The total figures for all polled, i.e. including those not certain to vote, are lower – devo max 64%, independence 35%.

I have two observations to make on this poll -

Firstly, the wording of the devo max option was posed as the first question – or appears to have been - and its wording was as follows -

Q. The referendum may contain separate questions. The first question will ask whether you agree or disagree with a proposal to extend the powers of the Scottish Parliament to include more laws and duties and more tax-raising powers, while Scotland remains part of the UK. If the referendum was held tomorrow, would you vote to agree or disagree with the proposal.

Ipsos MORI is a polling organisation with an impeccable pedigree and reputation. I am not a psephologist. But I have professional experience of formulating and asking questions, and analysing the answers – in interviewing, in questionnaires, in psychometric testing and in negotiation.

My training and experience taught me the following things that are relevant to the above poll -

1. The sequence in which questions are asked matters profoundly, regardless of what guidance and disclaimers the questioner or the question paper may offer.

2. In psychometric questionnaires, the questions must speak for themselves, be unambiguous in their wording, and any preliminary guidance offered by the person applying the questionnaire – if one is present – must follow a rigid formulation. No ad hoc clarification may be offered of the meaning or wording of the question.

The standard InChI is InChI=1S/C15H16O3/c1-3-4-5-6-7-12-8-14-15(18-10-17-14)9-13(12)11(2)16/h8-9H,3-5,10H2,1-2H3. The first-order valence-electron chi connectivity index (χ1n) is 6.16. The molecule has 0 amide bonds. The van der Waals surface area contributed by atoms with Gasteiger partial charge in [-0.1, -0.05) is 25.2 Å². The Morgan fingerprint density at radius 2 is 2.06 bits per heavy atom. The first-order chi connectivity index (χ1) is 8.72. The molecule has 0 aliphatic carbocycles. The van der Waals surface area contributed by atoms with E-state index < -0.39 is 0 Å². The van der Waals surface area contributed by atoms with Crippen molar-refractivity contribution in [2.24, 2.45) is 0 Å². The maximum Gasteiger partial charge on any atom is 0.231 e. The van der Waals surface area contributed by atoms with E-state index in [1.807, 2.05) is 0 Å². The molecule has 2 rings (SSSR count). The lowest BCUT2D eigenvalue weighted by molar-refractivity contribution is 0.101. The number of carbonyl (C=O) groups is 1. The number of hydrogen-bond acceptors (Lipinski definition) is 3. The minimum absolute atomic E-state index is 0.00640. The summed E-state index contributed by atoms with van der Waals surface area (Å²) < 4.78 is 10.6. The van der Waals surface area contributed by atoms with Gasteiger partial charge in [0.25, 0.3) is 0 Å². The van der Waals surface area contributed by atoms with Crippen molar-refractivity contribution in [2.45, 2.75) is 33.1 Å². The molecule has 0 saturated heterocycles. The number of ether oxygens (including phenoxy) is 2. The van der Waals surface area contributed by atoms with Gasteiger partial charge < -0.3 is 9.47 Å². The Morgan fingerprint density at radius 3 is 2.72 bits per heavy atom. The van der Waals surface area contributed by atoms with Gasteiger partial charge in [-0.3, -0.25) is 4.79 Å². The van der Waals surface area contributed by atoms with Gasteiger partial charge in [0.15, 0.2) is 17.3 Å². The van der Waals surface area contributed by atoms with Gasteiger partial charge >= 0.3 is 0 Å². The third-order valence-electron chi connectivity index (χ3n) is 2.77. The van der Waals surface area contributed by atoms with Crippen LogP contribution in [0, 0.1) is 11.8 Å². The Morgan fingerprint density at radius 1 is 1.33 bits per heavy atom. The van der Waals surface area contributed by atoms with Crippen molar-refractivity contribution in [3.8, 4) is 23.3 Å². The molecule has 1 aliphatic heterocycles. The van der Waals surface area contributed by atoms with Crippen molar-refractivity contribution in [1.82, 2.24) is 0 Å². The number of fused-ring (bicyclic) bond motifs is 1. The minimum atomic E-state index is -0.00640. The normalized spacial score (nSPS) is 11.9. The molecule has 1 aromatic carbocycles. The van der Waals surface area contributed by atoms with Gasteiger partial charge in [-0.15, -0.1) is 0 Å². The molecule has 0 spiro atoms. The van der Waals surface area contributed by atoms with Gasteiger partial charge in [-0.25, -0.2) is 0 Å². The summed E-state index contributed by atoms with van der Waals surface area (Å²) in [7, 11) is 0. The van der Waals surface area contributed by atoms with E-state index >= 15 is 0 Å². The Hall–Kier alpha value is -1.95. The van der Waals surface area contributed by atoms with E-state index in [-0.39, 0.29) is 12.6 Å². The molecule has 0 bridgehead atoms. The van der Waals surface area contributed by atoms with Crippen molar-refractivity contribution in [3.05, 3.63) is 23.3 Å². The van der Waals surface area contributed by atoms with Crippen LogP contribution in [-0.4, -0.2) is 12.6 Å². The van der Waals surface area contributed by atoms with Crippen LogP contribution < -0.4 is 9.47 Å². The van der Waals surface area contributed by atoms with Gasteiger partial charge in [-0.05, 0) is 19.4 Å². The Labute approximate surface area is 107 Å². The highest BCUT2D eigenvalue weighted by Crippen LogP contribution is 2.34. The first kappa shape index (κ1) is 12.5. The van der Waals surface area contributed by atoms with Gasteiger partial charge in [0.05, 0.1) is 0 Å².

3. The distinction between between the agenda of the person commissioning the test and that of the organisation applying it, and the professional constraints on reconciling these agenda must be managed with great care to avoid distortion of the results.

If I understand the above Ipsos MORI question above correctly, it was the first to be asked in their poll. That sequence matters.

The question as worded refers to the referendum possibly ‘containing two separate question’, but it then goes on to say that the ‘devo max’ question will be the first question in the referendum, but that is not my understanding.

The only thing that is certain is the the referendum will contain a simple YES/NO question on Scottish independence. There may be a second, devo max type question: if there is, it is likely that it will be the second question on the ballot paper, not the first. Unless the Times and Ipsos MORI know different (or the Times report today misquoted its own questionnaire) then the question claims a predictive knowledge of the referendum question sequence that no one else has, and which may be just plain wrong.

Additionally, the wording in the Ipsos MORI question says -

“… The first question will ask whether you agree or disagree with a proposal to extend the powers of the Scottish Parliament to include more laws and duties and more tax-raising powers, while Scotland remains part of the UK …”

I don’t think I am alone in thinking that some might interpret “while Scotland remains part of the UK as meaning “while still part of the UK before independence”.